Most successful businesses agree that packaging can serve as an ambassador for your brand.

Being fun, creative, or different is what allows the best companies to stand out from the competition. Not to mention that (all things being equal) consumer choice often boils down to which product has the stronger visual or emotional appeal.

However, it’s about more than just colors and images – physical design plays a vital role as well. Unique configurations often appeal to consumers sense of style and taste. Thus, driving the demand for smart, strong, yet aesthetically-pleasing packaging options.

Better-designed packaging benefits manufacturers also. As lighter products mean less raw materials used and reduced fuel costs to deliver goods.

Packaging Jobs Are in Demand

As the economy grows, so does the need for packaging professionals. Take, for example, the recent surge in online shopping. The National Retail Federation predicted an 8-12% growth rate in 2017 (3x the total retail average). Factor in the need to reliably transport all these items and it’s clear that this trend will continue to rise.

The food industry is another incredibly hot market. Organic items, portable snacks and prepared meals are seeing tremendous growth across the board. Industry estimates for flexible packaging are above 50% of total volume for this particular market sector.

Strong consumer demand for longer shelf life, non-toxic materials, and environmentally-friendly designs are the driving factors behind these changes.

Types of Jobs In The Packaging Industry

Packaging may have originated on the assembly line, but has come a long way since then. Nowadays, the need for a multitude of talented individuals (from every discipline) is stronger than ever.

Production – still the heart of the industry. While most production jobs are entry level, they’re often a gateway into many other high-level industry careers.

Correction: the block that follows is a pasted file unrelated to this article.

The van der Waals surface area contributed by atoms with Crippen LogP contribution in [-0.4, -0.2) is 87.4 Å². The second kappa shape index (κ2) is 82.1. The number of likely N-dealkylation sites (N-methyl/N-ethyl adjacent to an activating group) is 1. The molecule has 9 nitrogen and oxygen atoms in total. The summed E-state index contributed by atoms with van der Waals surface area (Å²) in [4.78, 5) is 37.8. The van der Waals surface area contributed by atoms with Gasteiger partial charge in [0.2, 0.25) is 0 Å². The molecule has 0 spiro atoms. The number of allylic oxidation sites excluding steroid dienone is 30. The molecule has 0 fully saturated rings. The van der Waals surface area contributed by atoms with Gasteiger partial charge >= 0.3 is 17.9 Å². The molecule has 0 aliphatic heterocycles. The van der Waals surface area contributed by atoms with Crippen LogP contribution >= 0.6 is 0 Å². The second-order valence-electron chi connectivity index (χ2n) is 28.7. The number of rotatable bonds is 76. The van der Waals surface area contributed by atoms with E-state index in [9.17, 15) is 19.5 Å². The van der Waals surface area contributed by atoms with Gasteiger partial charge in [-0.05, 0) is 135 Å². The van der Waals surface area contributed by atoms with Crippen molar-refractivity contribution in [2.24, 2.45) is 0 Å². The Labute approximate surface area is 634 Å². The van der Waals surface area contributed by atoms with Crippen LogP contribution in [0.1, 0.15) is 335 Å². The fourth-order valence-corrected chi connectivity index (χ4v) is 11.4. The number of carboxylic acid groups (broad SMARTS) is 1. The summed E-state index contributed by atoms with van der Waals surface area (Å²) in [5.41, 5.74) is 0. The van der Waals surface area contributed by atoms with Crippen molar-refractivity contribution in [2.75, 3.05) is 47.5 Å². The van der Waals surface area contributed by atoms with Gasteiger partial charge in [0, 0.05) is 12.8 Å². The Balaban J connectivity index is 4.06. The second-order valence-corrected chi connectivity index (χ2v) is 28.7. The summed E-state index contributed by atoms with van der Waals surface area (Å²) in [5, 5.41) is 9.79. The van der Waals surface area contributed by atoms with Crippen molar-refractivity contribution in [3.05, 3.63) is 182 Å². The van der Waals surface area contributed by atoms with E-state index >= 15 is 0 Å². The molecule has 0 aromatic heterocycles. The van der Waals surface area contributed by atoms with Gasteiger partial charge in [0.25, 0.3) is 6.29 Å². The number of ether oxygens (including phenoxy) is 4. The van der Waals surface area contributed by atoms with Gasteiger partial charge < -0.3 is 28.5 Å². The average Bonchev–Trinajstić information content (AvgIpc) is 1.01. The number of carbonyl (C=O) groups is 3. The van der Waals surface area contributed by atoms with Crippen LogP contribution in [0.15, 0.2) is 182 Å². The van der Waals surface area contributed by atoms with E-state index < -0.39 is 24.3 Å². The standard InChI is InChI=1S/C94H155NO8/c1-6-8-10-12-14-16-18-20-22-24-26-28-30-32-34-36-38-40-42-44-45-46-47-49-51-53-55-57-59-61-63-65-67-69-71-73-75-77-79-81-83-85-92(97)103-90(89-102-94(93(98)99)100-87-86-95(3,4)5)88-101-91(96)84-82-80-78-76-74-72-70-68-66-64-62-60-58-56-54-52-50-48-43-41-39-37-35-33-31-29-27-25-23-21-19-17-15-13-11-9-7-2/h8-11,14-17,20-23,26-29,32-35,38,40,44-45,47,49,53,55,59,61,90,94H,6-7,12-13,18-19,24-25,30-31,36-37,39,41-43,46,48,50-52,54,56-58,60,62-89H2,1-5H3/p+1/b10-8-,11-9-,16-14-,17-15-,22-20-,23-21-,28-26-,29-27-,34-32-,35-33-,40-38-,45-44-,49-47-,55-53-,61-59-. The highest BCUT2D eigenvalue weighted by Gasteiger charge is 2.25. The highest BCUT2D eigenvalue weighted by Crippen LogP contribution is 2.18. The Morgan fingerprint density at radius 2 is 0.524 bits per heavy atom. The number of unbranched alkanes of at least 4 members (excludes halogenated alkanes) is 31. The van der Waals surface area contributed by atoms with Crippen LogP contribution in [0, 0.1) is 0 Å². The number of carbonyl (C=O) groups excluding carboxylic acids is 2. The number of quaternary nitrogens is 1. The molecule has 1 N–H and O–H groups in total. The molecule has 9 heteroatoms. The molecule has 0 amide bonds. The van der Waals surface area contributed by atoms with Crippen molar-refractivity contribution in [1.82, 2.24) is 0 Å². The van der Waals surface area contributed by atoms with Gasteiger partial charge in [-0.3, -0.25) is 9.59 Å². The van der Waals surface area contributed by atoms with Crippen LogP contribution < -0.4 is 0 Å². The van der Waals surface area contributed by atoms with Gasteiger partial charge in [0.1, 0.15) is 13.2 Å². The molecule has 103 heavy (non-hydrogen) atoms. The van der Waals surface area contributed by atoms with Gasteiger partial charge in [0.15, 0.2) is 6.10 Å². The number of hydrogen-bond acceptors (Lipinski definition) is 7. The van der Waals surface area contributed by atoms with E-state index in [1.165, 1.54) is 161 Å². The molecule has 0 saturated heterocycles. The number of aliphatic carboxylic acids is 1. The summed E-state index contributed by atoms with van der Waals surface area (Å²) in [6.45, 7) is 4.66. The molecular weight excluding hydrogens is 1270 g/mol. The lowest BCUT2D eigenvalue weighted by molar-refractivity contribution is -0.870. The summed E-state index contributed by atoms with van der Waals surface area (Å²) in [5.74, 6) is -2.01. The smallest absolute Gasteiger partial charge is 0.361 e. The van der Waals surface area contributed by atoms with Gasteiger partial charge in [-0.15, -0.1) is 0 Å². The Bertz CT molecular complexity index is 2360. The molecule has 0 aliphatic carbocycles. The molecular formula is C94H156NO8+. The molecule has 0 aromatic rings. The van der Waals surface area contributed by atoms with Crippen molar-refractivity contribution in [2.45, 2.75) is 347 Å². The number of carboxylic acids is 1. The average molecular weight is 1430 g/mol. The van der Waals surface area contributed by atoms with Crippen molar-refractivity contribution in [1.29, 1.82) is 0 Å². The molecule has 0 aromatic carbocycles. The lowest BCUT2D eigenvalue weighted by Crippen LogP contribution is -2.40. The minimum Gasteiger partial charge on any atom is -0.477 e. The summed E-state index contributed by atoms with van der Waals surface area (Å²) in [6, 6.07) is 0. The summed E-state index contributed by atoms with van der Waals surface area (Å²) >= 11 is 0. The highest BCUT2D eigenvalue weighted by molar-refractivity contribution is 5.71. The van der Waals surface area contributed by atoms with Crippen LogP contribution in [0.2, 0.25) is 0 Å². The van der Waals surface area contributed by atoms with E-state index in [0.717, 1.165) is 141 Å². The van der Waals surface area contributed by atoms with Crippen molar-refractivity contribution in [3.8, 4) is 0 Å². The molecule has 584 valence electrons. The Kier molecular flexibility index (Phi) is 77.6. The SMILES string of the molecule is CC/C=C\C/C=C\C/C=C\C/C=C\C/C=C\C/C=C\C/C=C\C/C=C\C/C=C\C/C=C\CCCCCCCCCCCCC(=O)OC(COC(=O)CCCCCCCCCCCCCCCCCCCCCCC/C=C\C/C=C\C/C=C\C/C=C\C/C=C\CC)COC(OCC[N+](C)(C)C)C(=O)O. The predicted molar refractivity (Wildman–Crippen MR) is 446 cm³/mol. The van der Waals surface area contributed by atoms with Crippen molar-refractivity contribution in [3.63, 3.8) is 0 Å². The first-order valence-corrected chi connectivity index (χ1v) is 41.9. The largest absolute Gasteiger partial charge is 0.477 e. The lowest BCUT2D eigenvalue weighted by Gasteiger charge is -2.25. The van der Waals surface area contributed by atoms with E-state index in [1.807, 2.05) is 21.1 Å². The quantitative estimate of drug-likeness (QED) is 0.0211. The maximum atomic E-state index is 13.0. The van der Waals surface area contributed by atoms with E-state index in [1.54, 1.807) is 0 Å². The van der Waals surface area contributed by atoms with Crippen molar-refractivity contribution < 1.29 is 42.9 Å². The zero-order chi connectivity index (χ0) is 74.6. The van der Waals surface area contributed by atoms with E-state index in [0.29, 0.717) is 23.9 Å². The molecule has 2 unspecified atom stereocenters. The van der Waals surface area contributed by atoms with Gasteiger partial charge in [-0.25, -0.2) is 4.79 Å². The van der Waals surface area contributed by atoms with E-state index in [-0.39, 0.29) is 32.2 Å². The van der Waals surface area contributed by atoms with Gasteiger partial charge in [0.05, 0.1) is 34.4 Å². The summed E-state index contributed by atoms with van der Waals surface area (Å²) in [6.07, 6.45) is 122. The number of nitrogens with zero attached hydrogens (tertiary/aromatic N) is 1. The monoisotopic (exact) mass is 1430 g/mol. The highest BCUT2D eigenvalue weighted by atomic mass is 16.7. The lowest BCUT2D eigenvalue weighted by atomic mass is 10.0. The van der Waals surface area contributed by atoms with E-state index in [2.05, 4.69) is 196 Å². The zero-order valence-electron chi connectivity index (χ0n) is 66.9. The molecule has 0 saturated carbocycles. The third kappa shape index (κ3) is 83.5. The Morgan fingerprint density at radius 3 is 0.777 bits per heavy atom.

Typical roles in this area include line workers, operators, and mechanics. Their main responsibilities involve packing, sorting and shipping but they also find new and more efficient ways of doing business while ensuring everything runs smoothly.

Production roles are a natural fit for those who crave structure, like problem-solving and enjoy working with their hands.

Engineering – a critical discipline in the packaging industry. These are the experts who create the actual packing materials themselves using advanced chemical, mechanical and engineering knowledge. The job also involves selecting raw materials with a focus on optimal strength, durability, shelf life and cost efficiency.

A great field for those who excel in math and science and enjoy working with technology.

Sales and Marketing – help spread the word about packaging products. Salespeople market to clients using their business acumen and people skills. Often working with copywriters, brand experts, and engineers to create packaging that makes an impression and generates results.  

Designers are called upon to make items feel beautiful and unique. These marketing specialists study color, design, shape, and texture to create demand and entice consumers.

Consumer Strategists study public behavior to uncover the latest trends in sales and buying habits. Recognizing how subtle changes in design and positioning can affect overall revenues.

Support Services – are needed in every industry with packaging being no exception. Information Technology, Human Resources, Safety, Legal – you name it and it’s there. Large packaging brands have tremendous support budgets, and with the forecasted growth in this sector, they’re only going to get bigger.

Management and Leadership – opportunities for packaging executives are on the rise and those with the right skills and experience can fetch top dollar. With such a high demand existing worldwide, opportunities are available most anywhere you want to go.

Not surprisingly, strategic leaders with the right skills and experience can fetch top dollar.

Directors, VPs, and C-Level talent are needed in multiple areas of packaging including: Operations, Sales and Marketing, Research and Development and many others.  

Best of all, with such a high-demand existing worldwide, executive opportunities in packaging are available most anywhere you want to go.

Conclusion

Bottom line – packaging is an exceptional industry to be in. A business sector filled with great people who enjoy strong job security, have an abundance of opportunities, and work on interesting projects that make a difference in the marketplace.

Many packaging industry jobs offer generous compensation packages, excellent fringe benefits, and quality work-life balances. Perks sometimes found lacking in other large industries.

You may not have previously considered a career in the packaging industry – but with so much to offer – it deserves a spot on your shortlist.